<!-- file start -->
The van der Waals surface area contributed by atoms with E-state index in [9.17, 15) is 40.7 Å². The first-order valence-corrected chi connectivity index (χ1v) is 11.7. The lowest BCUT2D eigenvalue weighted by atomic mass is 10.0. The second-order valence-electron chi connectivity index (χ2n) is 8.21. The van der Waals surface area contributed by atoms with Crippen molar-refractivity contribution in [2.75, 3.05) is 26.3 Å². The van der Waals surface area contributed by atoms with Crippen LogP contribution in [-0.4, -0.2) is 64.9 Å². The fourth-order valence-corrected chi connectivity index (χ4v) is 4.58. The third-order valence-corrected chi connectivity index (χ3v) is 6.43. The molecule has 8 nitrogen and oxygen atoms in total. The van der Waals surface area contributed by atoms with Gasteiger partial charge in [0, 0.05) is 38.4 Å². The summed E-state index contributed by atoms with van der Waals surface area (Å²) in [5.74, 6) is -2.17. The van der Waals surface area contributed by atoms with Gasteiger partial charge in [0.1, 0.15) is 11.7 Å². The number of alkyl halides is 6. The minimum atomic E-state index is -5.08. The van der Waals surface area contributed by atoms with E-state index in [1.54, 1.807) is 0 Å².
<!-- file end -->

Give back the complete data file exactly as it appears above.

The van der Waals surface area contributed by atoms with E-state index in [9.17, 15) is 40.7 Å². The first-order valence-corrected chi connectivity index (χ1v) is 11.7. The lowest BCUT2D eigenvalue weighted by atomic mass is 10.0. The second-order valence-electron chi connectivity index (χ2n) is 8.21. The van der Waals surface area contributed by atoms with Crippen molar-refractivity contribution in [2.75, 3.05) is 26.3 Å². The van der Waals surface area contributed by atoms with Crippen LogP contribution in [-0.4, -0.2) is 64.9 Å². The fourth-order valence-corrected chi connectivity index (χ4v) is 4.58. The third-order valence-corrected chi connectivity index (χ3v) is 6.43. The molecule has 8 nitrogen and oxygen atoms in total. The van der Waals surface area contributed by atoms with Gasteiger partial charge in [0, 0.05) is 38.4 Å². The summed E-state index contributed by atoms with van der Waals surface area (Å²) in [5.74, 6) is -2.17. The van der Waals surface area contributed by atoms with Gasteiger partial charge in [0.1, 0.15) is 11.7 Å². The number of alkyl halides is 6. The minimum atomic E-state index is -5.08. The van der Waals surface area contributed by atoms with E-state index in [1.54, 1.807) is 0 Å².